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Topic: How to connect a PT1000 temperature sensor to Arduino Nano (Read 12594 times) previous topic - next topic

joemoe

Hello there Arduino Community!

I'm quite new at this, but I want to connect a Danfoss PT1000 temperature sensor to my Nano, and I am a bit blank on where to start. What pins? I suppose any analog to GND? And do I need anything in between, e.g. resistors? Do I need to use less volts than 5? (I do also have a NodeMCU at hand, which has 3.3V from the analog ports I think?!)

I also found this site with a conversion formula: http://embeddedooo.blogspot.no/2017/04/pt1000-temperature-sensor-chart.html?m=1, which I suppose I need to use as well.

Thankful for any input, and wishing you all a happy day :)

joemoe

This is the exact product:

ESMB-12
http://heating.danfoss.com/xxTypex/37434_MNU17591858.html

sdturner

The Danfoss link doesn't provide the specs for the part. Google PT1000 spec or datasheet and you will see the resistance vs temperature.

What are you measuring and what accuracy do you need?.

The simplest way is to use a resistor divider with a 1K Ohm resistor to your power supply. That will get you fair accuracy over the normal ambient temperature range.

Adafruit makes a PT100 interface board that (I think) can be modified for PT1000 by changing a resistor or two on the board. That will give you better accuracy.

There are ways to measure temperature with incredible accuracy using RTDs, but there are a lot of factors and it will require calibration. Again, Google is your friend.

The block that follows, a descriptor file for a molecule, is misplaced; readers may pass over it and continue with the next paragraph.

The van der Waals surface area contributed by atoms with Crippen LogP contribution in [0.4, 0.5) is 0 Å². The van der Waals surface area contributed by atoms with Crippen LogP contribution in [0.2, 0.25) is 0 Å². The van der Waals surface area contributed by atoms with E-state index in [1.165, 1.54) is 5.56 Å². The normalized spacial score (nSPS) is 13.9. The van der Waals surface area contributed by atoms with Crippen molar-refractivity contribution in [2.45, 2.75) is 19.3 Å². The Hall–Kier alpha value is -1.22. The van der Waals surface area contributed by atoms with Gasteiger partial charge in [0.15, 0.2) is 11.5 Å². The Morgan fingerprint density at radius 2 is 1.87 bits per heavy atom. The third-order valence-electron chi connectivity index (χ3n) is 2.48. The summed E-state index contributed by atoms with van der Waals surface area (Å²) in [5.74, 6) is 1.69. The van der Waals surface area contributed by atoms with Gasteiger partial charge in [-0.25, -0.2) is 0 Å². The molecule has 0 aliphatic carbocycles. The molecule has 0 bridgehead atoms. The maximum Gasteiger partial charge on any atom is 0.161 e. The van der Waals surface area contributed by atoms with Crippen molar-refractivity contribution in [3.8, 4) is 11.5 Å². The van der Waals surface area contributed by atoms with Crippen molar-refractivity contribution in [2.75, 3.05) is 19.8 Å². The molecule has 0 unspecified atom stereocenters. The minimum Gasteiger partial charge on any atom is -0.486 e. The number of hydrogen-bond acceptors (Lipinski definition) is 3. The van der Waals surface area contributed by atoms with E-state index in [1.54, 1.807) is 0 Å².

joemoe

Good evening sdturner (or what part of the day it is with you), here its 10PM.

This is just for practise and learning the basic stuff, so I do not need it to be all that accurate, but to get it working would be nice :) I have tried Google, but most of the answers assume I know a lot more that I do. But, I have come a little way by now, and tried a few things with some results, but still a bit far off where I should be.

I am attaching to photos. The first setup was using 2 1K resistors, the second using also a 1K resistor.

The first setup just gave a constant flow of the same number no matter if I cooled or heated the sensor. The second setup "worked" but it only gave values with in a range of 20 (445 to 465) when measuring in a glass with ice and putting the sensor in the arm pit, which is all to narrow... I tried larger and smaller resistors, but that did not help.

I got a suggestion elsewhere to learn this, and apply it: https://en.wikipedia.org/wiki/Wheatstone_bridge
Or to learn using op-amps... still not sure what it is :)

This is my code:
Code: [Select]

const int tempPin = A0; //A5

void setup() {
  Serial.begin(9600);
  pinMode(tempPin, INPUT);  
}

void loop() {
  int val;

  val = analogRead(tempPin);
  Serial.println(val);
  delay(500);
}


Any suggestion or advice is appreciated!

sdturner

The picture with 1 resistor is what I had in mind, however I just looked closer at the PT1000 resistance vs temperature chart. I forgot RTDs change linearly with temperature. I normally use Thermistors that change exponentially. RTDs need a more complex driver circuit. Adafruit makes a PT100 driver board that can be modified to drive PT1000. They have full schematics and a description of how it works.

https://www.adafruit.com/product/3328

What you are reading is probably right. The resistance at 0C is 1000 Ohms, which should be about 2.5V and about 512 cts. The resistance at 30C is 1117 Ohms  which should be about 2.64V and 540 cts.

The RTD and the 1K resistor form a resistor divider. If you don't know what that is, Sparkfun, Wikipedia and many other places online have tutorials that explain better than I could here.

joemoe

Thank for the reply! This is good to know, and yes - I know what a voltage (I assume that's what you meant by resistor) divider is.

It seems I am on track after all then :)

Take care!

MicVib

Adafruit also have a PT1000 version: https://www.adafruit.com/product/3648

clertem

I could not get any of these MAX31865 boards to work. Bought six of them. All shows RTD value of zero. Trash. Bin.

Looking for making a DIY amplifier...

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